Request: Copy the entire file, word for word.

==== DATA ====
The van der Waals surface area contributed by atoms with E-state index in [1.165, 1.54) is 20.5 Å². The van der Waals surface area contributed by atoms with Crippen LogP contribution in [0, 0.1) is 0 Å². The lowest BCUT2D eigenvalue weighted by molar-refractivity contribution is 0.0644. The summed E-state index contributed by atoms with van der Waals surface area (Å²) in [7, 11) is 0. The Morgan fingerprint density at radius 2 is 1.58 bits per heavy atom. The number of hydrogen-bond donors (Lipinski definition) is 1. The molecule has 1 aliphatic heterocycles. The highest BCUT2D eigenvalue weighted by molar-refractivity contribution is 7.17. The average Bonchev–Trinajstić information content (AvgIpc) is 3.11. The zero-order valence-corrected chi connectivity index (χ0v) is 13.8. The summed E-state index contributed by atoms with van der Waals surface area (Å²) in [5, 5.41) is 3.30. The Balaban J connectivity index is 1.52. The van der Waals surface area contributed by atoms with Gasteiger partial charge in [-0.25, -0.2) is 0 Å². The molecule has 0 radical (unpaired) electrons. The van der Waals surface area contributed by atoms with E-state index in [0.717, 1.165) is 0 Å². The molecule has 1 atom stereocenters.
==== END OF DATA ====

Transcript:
The van der Waals surface area contributed by atoms with E-state index in [1.165, 1.54) is 20.5 Å². The van der Waals surface area contributed by atoms with Crippen LogP contribution in [0, 0.1) is 0 Å². The lowest BCUT2D eigenvalue weighted by molar-refractivity contribution is 0.0644. The summed E-state index contributed by atoms with van der Waals surface area (Å²) in [7, 11) is 0. The Morgan fingerprint density at radius 2 is 1.58 bits per heavy atom. The number of hydrogen-bond donors (Lipinski definition) is 1. The molecule has 1 aliphatic heterocycles. The highest BCUT2D eigenvalue weighted by molar-refractivity contribution is 7.17. The average Bonchev–Trinajstić information content (AvgIpc) is 3.11. The zero-order valence-corrected chi connectivity index (χ0v) is 13.8. The summed E-state index contributed by atoms with van der Waals surface area (Å²) in [5, 5.41) is 3.30. The Balaban J connectivity index is 1.52. The van der Waals surface area contributed by atoms with Gasteiger partial charge in [-0.25, -0.2) is 0 Å². The molecule has 0 radical (unpaired) electrons. The van der Waals surface area contributed by atoms with E-state index in [0.717, 1.165) is 0 Å². The molecule has 1 atom stereocenters.